Juvenile Delinquency

Juvenile delinquency refers to a conduct distinguished by rebellious and unsociable conduct that is beyond the parents’ or guardians’ control. Therefore, juvenile delinquency is a crime or violation of the law by young people. It is punishable but neither by death nor by life imprisonment. I am currently a 23-year-old white male of European (Polish) decent. Both my parents came from Poland to the United States as immigrants and started with nothing. I am trying to follow in their footsteps and set a good example while staying away from delinquent behavior. I have never taken alcohol, tobacco or any other drug that is misused with an aim of making people “feel high”. I only take drugs when a doctor prescribes, and take them as carefully as possible to avoid messing up with them. At my age, it is not common to find an individual who abstain from drugs. For many juveniles, tobacco and alcohol have become the best choice as they believe it assists in enjoying life and taking things easy. Additionally, most adults entertain drinking and smoking since alcohol and tobacco are legally and socially acceptable. Fortunately, I am among the lucky juveniles who have never used drugs, and is not planning to use them in the future either.

Theories of Juvenile Delinquency

There are several theories that have been put across to explain the causes of juvenile delinquency. These theories are categorized as psychological, sociological and biological theories. Among these theories, the two that apply directly to my case are the social learning theory and the psychoanalytic theory.

The Social Learning Theory

The social learning theory is also referred to as the conditioning theory. This theory is based on how a person accepts morals, laws and rules of society. A child is a product of the environment. Therefore, an individual learns positive or negative values from the people in the society. Therefore, when the role models in the society have positive morals, the children follow them. On the other hand, a child is likely to follow negative behavior from the adults in the society innocently and commit crime. For instance, in a home where violence is normal, the children learn that violence is the only solution to frustrations. An individual’s experience builds the conditions for the future behavior of the person. In other words, people learn from lifetime occurrences and base their perceptions, conduct and decisions on those events. According to social learning theorists, these environmental stimuli or experiences underlie socially tolerable behavior, and criminality and delinquency.

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Psychoanalytic Theory

Sigmund Freud and Carl Jung are the early theorists of the Psychoanalytic Theory. These theorists attempted to construct models to demonstrate human personality. They designed to explain the relationship between one’s behavior and personality. Sigmund Freud is the founder of the Psychoanalytic Theory, and he based his research on three components: id, ego and superego. The id refers to the primal, selfish desires and drives. Every person is born with a deep plea for self-gratification without regards for others. The ego refers to the rational mind of human beings. It checks on the desires of the id and channels them to behavioral choices. It suppresses selfishness and concentrates on other considerations. The superego is the guiding moral ethics that evaluate the choices of the ego and labels them depending on the personality’s designation of wrong and right. Development of the id, ego and superego occurs in early stages of development, and they are critical to a person’s behavior. Traumatized or underdeveloped ego and superego cause criminality and delinquency as a result of unchecked id. Additionally, weak superego makes an individual to mislabel wrong behavior as acceptable. According to the Psychoanalytic Theory, the decision to commit or omit crimes is governed by the weight of benefits and costs associated with the crime. This theory is bounded rationally. Human beings are rational, with the ability to make decisions on what to do and what not to do. Therefore, they can reason themselves on when to do something. However, development in early stages plays a vital role in this rationality.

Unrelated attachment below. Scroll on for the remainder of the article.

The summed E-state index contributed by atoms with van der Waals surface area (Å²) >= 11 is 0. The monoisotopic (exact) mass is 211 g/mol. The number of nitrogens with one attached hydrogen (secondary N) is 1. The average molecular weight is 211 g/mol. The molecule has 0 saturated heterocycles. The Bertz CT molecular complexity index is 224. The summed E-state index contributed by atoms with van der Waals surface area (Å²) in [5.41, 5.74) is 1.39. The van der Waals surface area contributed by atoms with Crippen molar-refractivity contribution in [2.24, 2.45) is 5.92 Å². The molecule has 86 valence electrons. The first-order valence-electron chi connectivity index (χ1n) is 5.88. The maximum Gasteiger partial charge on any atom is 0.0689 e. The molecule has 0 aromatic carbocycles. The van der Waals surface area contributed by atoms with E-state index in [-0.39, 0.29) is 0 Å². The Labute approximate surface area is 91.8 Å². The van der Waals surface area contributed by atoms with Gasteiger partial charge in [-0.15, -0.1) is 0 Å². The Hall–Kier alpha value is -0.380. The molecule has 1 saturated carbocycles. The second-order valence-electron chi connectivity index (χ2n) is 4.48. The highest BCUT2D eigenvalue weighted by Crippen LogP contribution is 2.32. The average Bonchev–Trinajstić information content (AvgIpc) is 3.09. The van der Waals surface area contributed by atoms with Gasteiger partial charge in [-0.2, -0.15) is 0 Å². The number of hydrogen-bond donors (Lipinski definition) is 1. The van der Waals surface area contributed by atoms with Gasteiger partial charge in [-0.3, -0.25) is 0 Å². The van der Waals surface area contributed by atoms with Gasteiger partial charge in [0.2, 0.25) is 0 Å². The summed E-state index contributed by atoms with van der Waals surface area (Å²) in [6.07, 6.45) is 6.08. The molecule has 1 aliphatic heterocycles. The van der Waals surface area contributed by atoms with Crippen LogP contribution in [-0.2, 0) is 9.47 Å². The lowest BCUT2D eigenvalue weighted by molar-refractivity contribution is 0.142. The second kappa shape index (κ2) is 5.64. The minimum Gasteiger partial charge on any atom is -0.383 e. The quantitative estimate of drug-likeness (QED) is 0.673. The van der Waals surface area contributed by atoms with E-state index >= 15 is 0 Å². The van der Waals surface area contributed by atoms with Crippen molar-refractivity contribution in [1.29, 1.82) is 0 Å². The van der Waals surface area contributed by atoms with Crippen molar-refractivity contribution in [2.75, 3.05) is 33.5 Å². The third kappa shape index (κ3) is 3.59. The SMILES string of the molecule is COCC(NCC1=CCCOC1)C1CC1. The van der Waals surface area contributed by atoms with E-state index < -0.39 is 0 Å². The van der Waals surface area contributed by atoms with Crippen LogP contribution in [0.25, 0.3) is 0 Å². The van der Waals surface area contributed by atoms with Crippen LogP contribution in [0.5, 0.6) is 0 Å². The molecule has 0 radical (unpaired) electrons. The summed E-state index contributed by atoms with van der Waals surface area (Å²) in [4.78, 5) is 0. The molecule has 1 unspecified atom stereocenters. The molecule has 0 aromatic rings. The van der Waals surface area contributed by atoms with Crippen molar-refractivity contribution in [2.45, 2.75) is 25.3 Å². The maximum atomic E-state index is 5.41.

Say No to Drugs

My parents are my role models. My father does not use any drugs. He tells me that he has never tasted alcohol, tobacco or any drugs. Despite the fact that he has gone through many challenges, he never turned to drugs as a solution. Instead, he searched for advice from his parents and sometimes psychologists when things become too complicated. As the social learning theory indicates, a child emulates the adults around him. I have emulated my parents who do not take drugs. Additionally, they have continuously cautioned me against abusing drugs. My father encourages attending youth seminars to get skills on how to avoid peer influence and abuse of drugs. My parents started with nothing after migrating from Poland to the United States as immigrants. Despite all the challenges that they went through, they keep away from drugs. I desire to be like them and achieve my goals in life.

On the other hand, I have never heard of any benefits of abusing drugs. In fact, most of the crimes are committed when people are not sober. Despite the peer influence that surrounds me, I decided to remain principled and said no to drugs. According to the Psychoanalytic Theory, every human being has a chance to reason. I respect myself and only do those things that will maintain my self-esteem. Therefore, I always analyze and label an act before I do it. If I find it right, I continue with confidence, and if it is wrong I evade. I find abusing drug as wrong, and I cannot engage in the act even if all my friends turn to it.